Can your students think their way to success?
The ability to think is one of the few 'future-proof' skills we can offer to our learners. How can we develop thinking efficiently?
In 1994 Herrnstein and Murray of Harvard University published The Bell Curve, a book promoting the view that intelligence was determined more by genetic make up than anything else. The idea that a child's ability, learning capacity and life chances were determined and fixed before they ever entered a classroom would sit uncomfortably with most teachers today, and it did at the time.
As students get older they develop more highly attuned thinking skills, sometimes referred to as cognitive ability but perhaps more rarely, general intelligence. The ability to link concepts and transfer them to multiple scenarios is often quoted as a trait of 'clever' students. But how are such skills acquired? At birth as Herrnstein and Murray suggest? Do they develop over time? Do they grow to a point and then stop? How much influence do teachers have on this development?
Neuro-plasticity is a complex science and one which is worthy of far more discussion than I can offer here but the ability of the brain to develop and master new skills continues throughout all of life, not purely during childhood and adolescence. How then can we make the most of the time we have with students during school age to promote thinking as a life long, developing skill?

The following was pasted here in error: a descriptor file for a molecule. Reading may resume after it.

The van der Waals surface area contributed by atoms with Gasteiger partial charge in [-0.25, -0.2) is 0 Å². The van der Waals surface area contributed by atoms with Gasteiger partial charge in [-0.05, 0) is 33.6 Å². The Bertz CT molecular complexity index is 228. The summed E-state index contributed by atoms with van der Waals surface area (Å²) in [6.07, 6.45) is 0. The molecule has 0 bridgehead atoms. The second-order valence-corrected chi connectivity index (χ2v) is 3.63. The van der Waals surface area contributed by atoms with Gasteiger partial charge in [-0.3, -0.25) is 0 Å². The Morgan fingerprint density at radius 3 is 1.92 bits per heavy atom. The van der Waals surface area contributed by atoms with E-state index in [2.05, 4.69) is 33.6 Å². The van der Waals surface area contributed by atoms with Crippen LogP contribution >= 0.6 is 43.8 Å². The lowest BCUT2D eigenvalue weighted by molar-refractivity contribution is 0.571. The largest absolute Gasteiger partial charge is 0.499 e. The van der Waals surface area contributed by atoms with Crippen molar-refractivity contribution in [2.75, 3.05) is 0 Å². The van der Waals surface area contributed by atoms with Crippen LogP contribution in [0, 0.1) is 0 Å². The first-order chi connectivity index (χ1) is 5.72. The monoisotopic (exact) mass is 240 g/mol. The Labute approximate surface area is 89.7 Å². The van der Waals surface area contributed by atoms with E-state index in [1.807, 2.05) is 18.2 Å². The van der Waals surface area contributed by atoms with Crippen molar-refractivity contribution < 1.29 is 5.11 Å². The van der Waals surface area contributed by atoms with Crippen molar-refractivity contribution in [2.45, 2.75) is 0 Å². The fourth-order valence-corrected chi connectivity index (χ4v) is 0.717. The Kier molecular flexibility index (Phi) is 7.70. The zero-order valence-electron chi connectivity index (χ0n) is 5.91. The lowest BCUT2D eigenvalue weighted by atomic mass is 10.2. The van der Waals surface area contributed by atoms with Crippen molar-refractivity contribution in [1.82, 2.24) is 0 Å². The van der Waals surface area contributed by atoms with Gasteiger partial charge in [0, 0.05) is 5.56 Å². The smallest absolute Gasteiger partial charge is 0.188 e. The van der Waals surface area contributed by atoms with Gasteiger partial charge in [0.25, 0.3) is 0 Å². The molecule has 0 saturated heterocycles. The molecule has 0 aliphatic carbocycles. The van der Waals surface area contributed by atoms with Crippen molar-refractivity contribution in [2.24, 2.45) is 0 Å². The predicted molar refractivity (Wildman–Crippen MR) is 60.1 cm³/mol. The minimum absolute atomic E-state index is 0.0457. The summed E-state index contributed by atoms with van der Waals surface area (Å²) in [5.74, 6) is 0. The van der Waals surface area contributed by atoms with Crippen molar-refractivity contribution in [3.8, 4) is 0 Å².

Piaget described cognitive development by stages which could be roughly aligned with a students age (sensorimotor, pre-operational, operational and formal operational) Back in the 1980s Philip Adey and Michael Shayer of Kings College, London, asked whether learners' cognitive development could be accelerated. They developed Cognitive Acceleration programmes in Science and Maths which showed that not only could cognitive development be sped up, it could also be transferred across curriculum areas. Evidence, they argued, for the strengthening of general ability brought about by an intervention of about 30 lessons during years 7 and 8.
Cognitive Acceleration continues to be influential and, indeed, the subject of educational research around the world. In the UK the Let's Think Forum is writing and rewriting CA programmes (see Let's Think) and in Australia there has been an excited uptake of Thinking Science in WA and QLD, led by the University of Western Australia.
But Cognitive Acceleration is not limited to secondary science education. With programmes for Prep to year 9 and in subjects like maths, English, technology and the arts, Cognitive Acceleration has come of age.
The effects of Cognitive Acceleration are compelling but the programmes are still only pursued by a small number of schools. With endorsements from the likes of John Hattie and Dylan Wiliam, we must ask why Cognitive Acceleration isn't more widely adopted. But that's a far longer answer...
Keen to know more? Join us in Brisbane for the Cognitive Acceleration Conference in October 2015. Here are a couple of resources for you to look at in the meantime: